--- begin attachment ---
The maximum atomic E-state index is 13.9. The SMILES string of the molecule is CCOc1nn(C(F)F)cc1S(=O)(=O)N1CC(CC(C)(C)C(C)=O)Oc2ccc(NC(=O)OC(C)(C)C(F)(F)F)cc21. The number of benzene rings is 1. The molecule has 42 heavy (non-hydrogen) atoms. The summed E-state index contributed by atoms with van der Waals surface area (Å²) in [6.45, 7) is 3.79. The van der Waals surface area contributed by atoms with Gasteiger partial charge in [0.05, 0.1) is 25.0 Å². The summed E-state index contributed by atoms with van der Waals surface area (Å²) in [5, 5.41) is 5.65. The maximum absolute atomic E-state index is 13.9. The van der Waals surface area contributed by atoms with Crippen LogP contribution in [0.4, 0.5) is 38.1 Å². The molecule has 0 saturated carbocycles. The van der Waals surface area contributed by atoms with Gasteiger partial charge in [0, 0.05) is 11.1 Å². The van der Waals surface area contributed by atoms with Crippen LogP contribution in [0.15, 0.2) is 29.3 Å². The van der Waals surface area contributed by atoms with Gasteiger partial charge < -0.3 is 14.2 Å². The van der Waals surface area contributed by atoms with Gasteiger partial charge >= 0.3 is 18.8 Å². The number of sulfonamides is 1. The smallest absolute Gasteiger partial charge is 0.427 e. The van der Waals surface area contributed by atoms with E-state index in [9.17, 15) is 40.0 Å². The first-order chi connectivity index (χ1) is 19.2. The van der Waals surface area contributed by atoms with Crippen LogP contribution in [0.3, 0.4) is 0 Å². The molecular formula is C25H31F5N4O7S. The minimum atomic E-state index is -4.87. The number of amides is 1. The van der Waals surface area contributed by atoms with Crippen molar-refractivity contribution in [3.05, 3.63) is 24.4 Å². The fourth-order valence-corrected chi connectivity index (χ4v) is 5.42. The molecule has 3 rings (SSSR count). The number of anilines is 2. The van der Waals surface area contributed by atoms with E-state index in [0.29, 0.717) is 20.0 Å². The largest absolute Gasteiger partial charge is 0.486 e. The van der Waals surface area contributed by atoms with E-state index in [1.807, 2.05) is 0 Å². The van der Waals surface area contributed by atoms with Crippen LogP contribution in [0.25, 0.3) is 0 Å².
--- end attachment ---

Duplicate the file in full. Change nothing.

The maximum atomic E-state index is 13.9. The SMILES string of the molecule is CCOc1nn(C(F)F)cc1S(=O)(=O)N1CC(CC(C)(C)C(C)=O)Oc2ccc(NC(=O)OC(C)(C)C(F)(F)F)cc21. The number of benzene rings is 1. The molecule has 42 heavy (non-hydrogen) atoms. The summed E-state index contributed by atoms with van der Waals surface area (Å²) in [6.45, 7) is 3.79. The van der Waals surface area contributed by atoms with Gasteiger partial charge in [0.05, 0.1) is 25.0 Å². The summed E-state index contributed by atoms with van der Waals surface area (Å²) in [5, 5.41) is 5.65. The maximum absolute atomic E-state index is 13.9. The van der Waals surface area contributed by atoms with Crippen LogP contribution in [0.4, 0.5) is 38.1 Å². The molecule has 0 saturated carbocycles. The van der Waals surface area contributed by atoms with Gasteiger partial charge in [0, 0.05) is 11.1 Å². The van der Waals surface area contributed by atoms with Crippen LogP contribution in [0.15, 0.2) is 29.3 Å². The van der Waals surface area contributed by atoms with Gasteiger partial charge < -0.3 is 14.2 Å². The van der Waals surface area contributed by atoms with Gasteiger partial charge >= 0.3 is 18.8 Å². The number of sulfonamides is 1. The smallest absolute Gasteiger partial charge is 0.427 e. The van der Waals surface area contributed by atoms with E-state index in [9.17, 15) is 40.0 Å². The first-order chi connectivity index (χ1) is 19.2. The van der Waals surface area contributed by atoms with Crippen LogP contribution in [0.3, 0.4) is 0 Å². The molecular formula is C25H31F5N4O7S. The minimum atomic E-state index is -4.87. The number of amides is 1. The van der Waals surface area contributed by atoms with Crippen molar-refractivity contribution in [3.05, 3.63) is 24.4 Å². The fourth-order valence-corrected chi connectivity index (χ4v) is 5.42. The molecule has 3 rings (SSSR count). The number of anilines is 2. The van der Waals surface area contributed by atoms with E-state index in [0.29, 0.717) is 20.0 Å². The largest absolute Gasteiger partial charge is 0.486 e. The van der Waals surface area contributed by atoms with E-state index in [1.807, 2.05) is 0 Å². The van der Waals surface area contributed by atoms with Crippen LogP contribution in [0.25, 0.3) is 0 Å².